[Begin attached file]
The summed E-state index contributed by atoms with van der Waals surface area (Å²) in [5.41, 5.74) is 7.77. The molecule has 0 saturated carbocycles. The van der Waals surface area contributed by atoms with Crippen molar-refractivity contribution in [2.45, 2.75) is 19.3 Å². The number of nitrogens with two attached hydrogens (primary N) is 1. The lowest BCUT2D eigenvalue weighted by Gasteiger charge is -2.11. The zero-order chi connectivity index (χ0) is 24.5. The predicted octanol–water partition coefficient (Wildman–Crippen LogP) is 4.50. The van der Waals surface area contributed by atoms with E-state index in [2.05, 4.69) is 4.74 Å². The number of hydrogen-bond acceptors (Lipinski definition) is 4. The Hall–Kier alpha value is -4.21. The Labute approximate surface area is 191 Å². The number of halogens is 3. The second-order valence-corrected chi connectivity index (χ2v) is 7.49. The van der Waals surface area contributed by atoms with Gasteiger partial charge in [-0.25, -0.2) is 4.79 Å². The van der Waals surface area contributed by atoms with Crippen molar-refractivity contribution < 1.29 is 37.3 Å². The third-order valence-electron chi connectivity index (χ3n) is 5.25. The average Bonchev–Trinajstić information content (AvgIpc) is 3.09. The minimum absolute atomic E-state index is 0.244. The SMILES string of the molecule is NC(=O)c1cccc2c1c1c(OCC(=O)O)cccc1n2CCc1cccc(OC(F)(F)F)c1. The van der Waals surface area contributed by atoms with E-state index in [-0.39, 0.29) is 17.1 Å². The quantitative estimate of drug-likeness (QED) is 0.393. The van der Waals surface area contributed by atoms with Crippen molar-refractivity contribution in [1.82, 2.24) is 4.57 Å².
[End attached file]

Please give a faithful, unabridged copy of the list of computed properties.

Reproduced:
The summed E-state index contributed by atoms with van der Waals surface area (Å²) in [5.41, 5.74) is 7.77. The molecule has 0 saturated carbocycles. The van der Waals surface area contributed by atoms with Crippen molar-refractivity contribution in [2.45, 2.75) is 19.3 Å². The number of nitrogens with two attached hydrogens (primary N) is 1. The lowest BCUT2D eigenvalue weighted by Gasteiger charge is -2.11. The zero-order chi connectivity index (χ0) is 24.5. The predicted octanol–water partition coefficient (Wildman–Crippen LogP) is 4.50. The van der Waals surface area contributed by atoms with E-state index in [2.05, 4.69) is 4.74 Å². The number of hydrogen-bond acceptors (Lipinski definition) is 4. The Hall–Kier alpha value is -4.21. The Labute approximate surface area is 191 Å². The number of halogens is 3. The second-order valence-corrected chi connectivity index (χ2v) is 7.49. The van der Waals surface area contributed by atoms with Gasteiger partial charge in [-0.25, -0.2) is 4.79 Å². The van der Waals surface area contributed by atoms with Crippen molar-refractivity contribution < 1.29 is 37.3 Å². The third-order valence-electron chi connectivity index (χ3n) is 5.25. The average Bonchev–Trinajstić information content (AvgIpc) is 3.09. The minimum absolute atomic E-state index is 0.244. The SMILES string of the molecule is NC(=O)c1cccc2c1c1c(OCC(=O)O)cccc1n2CCc1cccc(OC(F)(F)F)c1. The van der Waals surface area contributed by atoms with E-state index in [-0.39, 0.29) is 17.1 Å². The quantitative estimate of drug-likeness (QED) is 0.393. The van der Waals surface area contributed by atoms with Crippen molar-refractivity contribution in [1.82, 2.24) is 4.57 Å².